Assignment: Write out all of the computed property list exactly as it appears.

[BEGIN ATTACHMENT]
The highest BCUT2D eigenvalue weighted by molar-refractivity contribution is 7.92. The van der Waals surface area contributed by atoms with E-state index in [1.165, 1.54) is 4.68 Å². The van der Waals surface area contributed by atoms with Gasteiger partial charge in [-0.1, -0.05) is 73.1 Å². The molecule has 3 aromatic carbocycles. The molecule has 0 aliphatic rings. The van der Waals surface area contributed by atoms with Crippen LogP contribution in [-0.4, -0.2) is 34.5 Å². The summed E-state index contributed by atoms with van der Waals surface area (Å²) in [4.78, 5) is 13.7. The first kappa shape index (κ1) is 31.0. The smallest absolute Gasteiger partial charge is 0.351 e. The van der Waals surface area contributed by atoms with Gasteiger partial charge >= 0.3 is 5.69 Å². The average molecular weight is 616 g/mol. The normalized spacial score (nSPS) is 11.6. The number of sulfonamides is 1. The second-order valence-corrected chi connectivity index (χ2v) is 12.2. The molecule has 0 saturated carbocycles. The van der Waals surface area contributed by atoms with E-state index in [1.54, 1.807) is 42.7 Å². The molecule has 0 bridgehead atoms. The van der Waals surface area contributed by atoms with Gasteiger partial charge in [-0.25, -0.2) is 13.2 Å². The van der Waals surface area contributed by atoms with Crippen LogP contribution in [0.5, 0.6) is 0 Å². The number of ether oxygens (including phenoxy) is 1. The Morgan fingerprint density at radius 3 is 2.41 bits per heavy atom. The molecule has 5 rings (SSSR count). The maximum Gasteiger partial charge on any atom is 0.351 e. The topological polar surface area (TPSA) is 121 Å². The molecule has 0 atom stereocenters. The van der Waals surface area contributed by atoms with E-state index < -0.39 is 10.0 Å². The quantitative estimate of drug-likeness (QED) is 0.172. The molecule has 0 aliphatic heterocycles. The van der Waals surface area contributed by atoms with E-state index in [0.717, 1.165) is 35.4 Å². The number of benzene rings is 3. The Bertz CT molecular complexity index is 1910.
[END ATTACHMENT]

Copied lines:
The highest BCUT2D eigenvalue weighted by molar-refractivity contribution is 7.92. The van der Waals surface area contributed by atoms with E-state index in [1.165, 1.54) is 4.68 Å². The van der Waals surface area contributed by atoms with Gasteiger partial charge in [-0.1, -0.05) is 73.1 Å². The molecule has 3 aromatic carbocycles. The molecule has 0 aliphatic rings. The van der Waals surface area contributed by atoms with Crippen LogP contribution in [-0.4, -0.2) is 34.5 Å². The summed E-state index contributed by atoms with van der Waals surface area (Å²) in [4.78, 5) is 13.7. The first kappa shape index (κ1) is 31.0. The smallest absolute Gasteiger partial charge is 0.351 e. The van der Waals surface area contributed by atoms with Gasteiger partial charge >= 0.3 is 5.69 Å². The average molecular weight is 616 g/mol. The normalized spacial score (nSPS) is 11.6. The number of sulfonamides is 1. The second-order valence-corrected chi connectivity index (χ2v) is 12.2. The molecule has 0 saturated carbocycles. The van der Waals surface area contributed by atoms with E-state index in [1.54, 1.807) is 42.7 Å². The molecule has 0 bridgehead atoms. The van der Waals surface area contributed by atoms with Gasteiger partial charge in [-0.25, -0.2) is 13.2 Å². The van der Waals surface area contributed by atoms with Crippen LogP contribution in [0.5, 0.6) is 0 Å². The number of ether oxygens (including phenoxy) is 1. The Morgan fingerprint density at radius 3 is 2.41 bits per heavy atom. The molecule has 5 rings (SSSR count). The maximum Gasteiger partial charge on any atom is 0.351 e. The topological polar surface area (TPSA) is 121 Å². The molecule has 0 atom stereocenters. The van der Waals surface area contributed by atoms with E-state index < -0.39 is 10.0 Å². The quantitative estimate of drug-likeness (QED) is 0.172. The molecule has 0 aliphatic heterocycles. The van der Waals surface area contributed by atoms with E-state index in [0.717, 1.165) is 35.4 Å². The number of benzene rings is 3. The Bertz CT molecular complexity index is 1910.